Dynamic Demand Appliances Bill [HL]

– in the House of Lords at 12:34 pm on 24th March 2006.

Alert me about debates like this

Photo of Lord Redesdale Lord Redesdale Spokesperson in the Lords (Energy), Environment, Food & Rural Affairs, Spokesperson in the Lords (Energy), Trade & Industry 12:34 pm, 24th March 2006

My Lords, I beg to move that this Bill be now read a second time. I must apologise to those people wandering into the Chamber that the Title of the Bill gives absolutely no indication of what it is about.

The purpose of this Private Member's Bill is to enable a certification mechanism and market incentive for intelligent electrical appliances that are able to sense power shortages on the electricity grid and alter their consumption accordingly.

Dynamic demand appliances contain a low-cost electronic microcontroller. This listens to the mains hum, which runs at a frequency of around 50 hertz. The signal can be detected through every plug socket connected to the national electricity supply. Through this signal, the dynamic demand appliances can sense whether the National Grid is under stress and adjust the time at which they use electricity. The technology is suitable for appliances that already switch on and off during the day on a "duty cycle", such as domestic and industrial fridges, freezers and water heaters.

Millions of such appliances acting together would smooth out demand for electricity. This could allow for greater integration of variable sources of renewable energy, such as wind and solar. Such considerations are critical to long-term planning for the national electricity system if we are to achieve the high penetration of renewable energy necessary to meet and exceed Kyoto Protocol targets.

Use of dynamic demand appliances would also cut carbon emissions by reducing the need for back-up generation on the electricity system. Currently, some power generators run at less than their full output so that they can continuously respond to changes in our electricity demand. Such generation is generally less efficient because it has to run partly loaded and at variable rate, resulting in additional fuel use and carbon emissions. Academics are currently working to calculate the likely carbon savings associated with dynamic demand. Best estimates so far indicate that this may be in the order of 2 million tonnes of carbon dioxide per year. To put this in context, 2 million tonnes of carbon dioxide is equivalent to approximately one-quarter of the amount that would be saved if the Government met their 10 per cent renewable energy target.

The company which operates the National Grid currently spends around £80 million per year to commission the type of back-up service that dynamic demand could supply. Dynamic demand could therefore significantly reduce the costs of running the national electricity grid.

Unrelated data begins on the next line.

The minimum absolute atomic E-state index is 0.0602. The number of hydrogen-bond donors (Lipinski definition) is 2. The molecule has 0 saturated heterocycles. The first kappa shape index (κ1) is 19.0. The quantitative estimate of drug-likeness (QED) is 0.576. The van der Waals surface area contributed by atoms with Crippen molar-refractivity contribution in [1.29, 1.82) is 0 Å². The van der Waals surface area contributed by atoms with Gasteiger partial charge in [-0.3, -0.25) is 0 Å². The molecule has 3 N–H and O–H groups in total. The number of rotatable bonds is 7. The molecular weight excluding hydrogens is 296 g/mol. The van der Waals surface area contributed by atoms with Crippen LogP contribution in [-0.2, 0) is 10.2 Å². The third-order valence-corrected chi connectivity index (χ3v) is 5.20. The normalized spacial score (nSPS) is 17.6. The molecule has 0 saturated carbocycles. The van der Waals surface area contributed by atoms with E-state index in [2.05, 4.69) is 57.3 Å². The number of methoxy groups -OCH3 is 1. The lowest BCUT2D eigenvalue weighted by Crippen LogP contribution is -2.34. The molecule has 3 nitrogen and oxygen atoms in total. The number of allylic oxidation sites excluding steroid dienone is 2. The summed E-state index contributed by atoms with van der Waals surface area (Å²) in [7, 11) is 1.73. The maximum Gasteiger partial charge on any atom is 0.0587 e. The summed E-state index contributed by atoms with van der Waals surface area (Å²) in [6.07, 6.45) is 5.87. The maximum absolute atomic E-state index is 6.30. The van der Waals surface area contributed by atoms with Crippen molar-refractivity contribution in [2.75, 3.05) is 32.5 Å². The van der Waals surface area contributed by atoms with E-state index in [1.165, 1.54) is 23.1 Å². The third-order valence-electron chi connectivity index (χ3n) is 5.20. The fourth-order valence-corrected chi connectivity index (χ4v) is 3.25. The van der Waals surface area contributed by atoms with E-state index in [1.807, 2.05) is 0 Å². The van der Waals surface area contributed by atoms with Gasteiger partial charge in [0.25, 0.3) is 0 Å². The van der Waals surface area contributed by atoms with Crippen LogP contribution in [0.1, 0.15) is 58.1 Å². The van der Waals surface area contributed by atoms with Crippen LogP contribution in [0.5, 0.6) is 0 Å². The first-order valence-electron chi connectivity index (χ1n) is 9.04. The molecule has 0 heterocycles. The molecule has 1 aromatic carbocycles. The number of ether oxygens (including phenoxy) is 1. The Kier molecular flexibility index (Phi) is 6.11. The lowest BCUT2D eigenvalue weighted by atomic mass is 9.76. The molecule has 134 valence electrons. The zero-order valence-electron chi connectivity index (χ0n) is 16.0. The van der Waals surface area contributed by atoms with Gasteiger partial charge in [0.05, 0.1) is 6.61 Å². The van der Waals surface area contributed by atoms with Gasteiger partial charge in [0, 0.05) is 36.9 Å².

Early computer simulations also indicate that dynamic demand could provide significant system stability on the electricity grid by being highly responsive to sudden loss of generation, such as the failure of a major power plant or the tripping-out of a nuclear power station. In times of system crisis, dynamic demand appliances sense the system conditions and automatically defer their electricity consumption.

This is one of those simple yet powerful technologies with a huge potential to help curb climate change. As customers, we would notice no difference in the performance of our domestic appliances, yet our refrigerators and water heaters would be providing a continuous stabilising service to the electricity grid, reducing our dependence on inefficient back-up generation and preparing the system for variable renewable energy sources. This is an important point because it negates any need to educate the consumer in the use of appliances.

A laboratory test of a dynamic demand refrigerator and freezer is currently underway by the independent appliance testing company Intertek. This test has been sponsored by the Market Transformation Programme of Defra to assess the effect of dynamic demand operation on the performance of the appliances and to ensure that food safety is maintained. I look forward to development of the testing programme into a field trial, to verify the findings of computer simulations of the aggregated effect of many dynamic demand appliances operating together.

By supporting dynamic demand technologies through this Private Member's Bill, we will help to create the conditions conducive for this technology to become a market reality. We will also greatly enhance opportunities to develop UK expertise in demand-side energy management. This has a significant part to play in reducing greenhouse gas emissions and is an area of technology development that has global significance, especially in rapidly developing economies such as India and China.

It is worth noting that a House of Commons Private Member's Bill containing a clause that deals with dynamic demand passed its Report stage on Friday, 17 March. That Bill—the Climate Change and Sustainable Energy Bill—would require government to identify and address barriers to the introduction of dynamic demand on the electricity grid.